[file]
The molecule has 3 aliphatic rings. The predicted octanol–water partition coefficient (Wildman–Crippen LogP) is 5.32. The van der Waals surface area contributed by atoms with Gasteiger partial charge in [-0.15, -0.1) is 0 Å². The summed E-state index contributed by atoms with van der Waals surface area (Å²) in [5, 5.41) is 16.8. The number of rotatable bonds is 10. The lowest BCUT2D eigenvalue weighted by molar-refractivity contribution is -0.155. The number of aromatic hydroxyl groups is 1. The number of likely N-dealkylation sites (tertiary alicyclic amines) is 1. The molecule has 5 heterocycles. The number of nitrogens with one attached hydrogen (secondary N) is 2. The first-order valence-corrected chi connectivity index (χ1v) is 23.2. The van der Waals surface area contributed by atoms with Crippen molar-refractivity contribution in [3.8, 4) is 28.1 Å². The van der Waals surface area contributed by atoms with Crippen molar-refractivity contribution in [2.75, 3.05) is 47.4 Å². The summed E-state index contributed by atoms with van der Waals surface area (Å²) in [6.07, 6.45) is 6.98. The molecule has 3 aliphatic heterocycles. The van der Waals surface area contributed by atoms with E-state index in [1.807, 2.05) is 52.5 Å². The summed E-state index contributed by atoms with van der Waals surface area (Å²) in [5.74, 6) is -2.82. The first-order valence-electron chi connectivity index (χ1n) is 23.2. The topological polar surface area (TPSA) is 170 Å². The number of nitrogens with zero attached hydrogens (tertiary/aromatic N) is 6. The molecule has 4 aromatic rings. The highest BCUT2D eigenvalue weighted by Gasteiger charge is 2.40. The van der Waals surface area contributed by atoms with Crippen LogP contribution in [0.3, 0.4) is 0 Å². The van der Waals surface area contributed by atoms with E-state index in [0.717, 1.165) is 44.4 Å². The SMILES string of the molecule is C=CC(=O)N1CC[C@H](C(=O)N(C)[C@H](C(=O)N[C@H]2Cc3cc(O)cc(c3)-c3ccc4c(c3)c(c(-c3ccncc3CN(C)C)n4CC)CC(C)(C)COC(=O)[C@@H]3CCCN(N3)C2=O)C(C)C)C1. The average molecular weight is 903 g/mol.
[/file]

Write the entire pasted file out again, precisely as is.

The molecule has 3 aliphatic rings. The predicted octanol–water partition coefficient (Wildman–Crippen LogP) is 5.32. The van der Waals surface area contributed by atoms with Gasteiger partial charge in [-0.15, -0.1) is 0 Å². The summed E-state index contributed by atoms with van der Waals surface area (Å²) in [5, 5.41) is 16.8. The number of rotatable bonds is 10. The lowest BCUT2D eigenvalue weighted by molar-refractivity contribution is -0.155. The number of aromatic hydroxyl groups is 1. The number of likely N-dealkylation sites (tertiary alicyclic amines) is 1. The molecule has 5 heterocycles. The number of nitrogens with one attached hydrogen (secondary N) is 2. The first-order valence-corrected chi connectivity index (χ1v) is 23.2. The van der Waals surface area contributed by atoms with Crippen molar-refractivity contribution in [3.8, 4) is 28.1 Å². The van der Waals surface area contributed by atoms with Crippen molar-refractivity contribution in [2.75, 3.05) is 47.4 Å². The summed E-state index contributed by atoms with van der Waals surface area (Å²) in [6.07, 6.45) is 6.98. The molecule has 3 aliphatic heterocycles. The van der Waals surface area contributed by atoms with E-state index in [1.807, 2.05) is 52.5 Å². The summed E-state index contributed by atoms with van der Waals surface area (Å²) in [5.74, 6) is -2.82. The first-order valence-electron chi connectivity index (χ1n) is 23.2. The topological polar surface area (TPSA) is 170 Å². The number of nitrogens with zero attached hydrogens (tertiary/aromatic N) is 6. The molecule has 4 aromatic rings. The highest BCUT2D eigenvalue weighted by Gasteiger charge is 2.40. The van der Waals surface area contributed by atoms with Crippen LogP contribution in [0.3, 0.4) is 0 Å². The van der Waals surface area contributed by atoms with E-state index in [0.717, 1.165) is 44.4 Å². The SMILES string of the molecule is C=CC(=O)N1CC[C@H](C(=O)N(C)[C@H](C(=O)N[C@H]2Cc3cc(O)cc(c3)-c3ccc4c(c3)c(c(-c3ccncc3CN(C)C)n4CC)CC(C)(C)COC(=O)[C@@H]3CCCN(N3)C2=O)C(C)C)C1. The average molecular weight is 903 g/mol.